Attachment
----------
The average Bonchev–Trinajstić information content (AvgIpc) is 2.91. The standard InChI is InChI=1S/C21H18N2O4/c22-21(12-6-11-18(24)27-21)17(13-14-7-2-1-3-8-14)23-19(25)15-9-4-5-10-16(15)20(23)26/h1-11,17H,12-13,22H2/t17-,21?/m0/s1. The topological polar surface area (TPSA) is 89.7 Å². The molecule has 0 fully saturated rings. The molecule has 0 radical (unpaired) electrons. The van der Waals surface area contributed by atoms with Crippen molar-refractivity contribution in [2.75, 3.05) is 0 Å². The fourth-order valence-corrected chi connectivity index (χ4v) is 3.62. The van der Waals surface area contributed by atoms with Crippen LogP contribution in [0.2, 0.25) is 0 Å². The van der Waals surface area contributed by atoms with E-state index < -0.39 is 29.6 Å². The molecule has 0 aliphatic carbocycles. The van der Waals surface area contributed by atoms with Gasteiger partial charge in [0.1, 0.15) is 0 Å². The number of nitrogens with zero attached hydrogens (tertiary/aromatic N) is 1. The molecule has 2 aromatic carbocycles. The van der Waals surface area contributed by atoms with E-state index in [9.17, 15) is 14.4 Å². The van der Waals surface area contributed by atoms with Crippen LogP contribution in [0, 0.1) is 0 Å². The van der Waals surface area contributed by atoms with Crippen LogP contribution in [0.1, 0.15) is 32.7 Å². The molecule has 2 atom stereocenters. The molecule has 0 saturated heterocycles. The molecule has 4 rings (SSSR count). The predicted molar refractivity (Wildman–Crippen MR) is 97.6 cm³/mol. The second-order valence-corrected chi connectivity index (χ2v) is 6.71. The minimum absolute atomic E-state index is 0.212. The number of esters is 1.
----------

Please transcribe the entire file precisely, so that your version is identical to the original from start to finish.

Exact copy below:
The average Bonchev–Trinajstić information content (AvgIpc) is 2.91. The standard InChI is InChI=1S/C21H18N2O4/c22-21(12-6-11-18(24)27-21)17(13-14-7-2-1-3-8-14)23-19(25)15-9-4-5-10-16(15)20(23)26/h1-11,17H,12-13,22H2/t17-,21?/m0/s1. The topological polar surface area (TPSA) is 89.7 Å². The molecule has 0 fully saturated rings. The molecule has 0 radical (unpaired) electrons. The van der Waals surface area contributed by atoms with Crippen molar-refractivity contribution in [2.75, 3.05) is 0 Å². The fourth-order valence-corrected chi connectivity index (χ4v) is 3.62. The van der Waals surface area contributed by atoms with Crippen LogP contribution in [0.2, 0.25) is 0 Å². The van der Waals surface area contributed by atoms with E-state index < -0.39 is 29.6 Å². The molecule has 0 aliphatic carbocycles. The van der Waals surface area contributed by atoms with Gasteiger partial charge in [0.1, 0.15) is 0 Å². The number of nitrogens with zero attached hydrogens (tertiary/aromatic N) is 1. The molecule has 2 aromatic carbocycles. The van der Waals surface area contributed by atoms with E-state index in [9.17, 15) is 14.4 Å². The van der Waals surface area contributed by atoms with Crippen LogP contribution in [0, 0.1) is 0 Å². The van der Waals surface area contributed by atoms with Crippen LogP contribution in [0.1, 0.15) is 32.7 Å². The molecule has 2 atom stereocenters. The molecule has 0 saturated heterocycles. The molecule has 4 rings (SSSR count). The predicted molar refractivity (Wildman–Crippen MR) is 97.6 cm³/mol. The second-order valence-corrected chi connectivity index (χ2v) is 6.71. The minimum absolute atomic E-state index is 0.212. The number of esters is 1.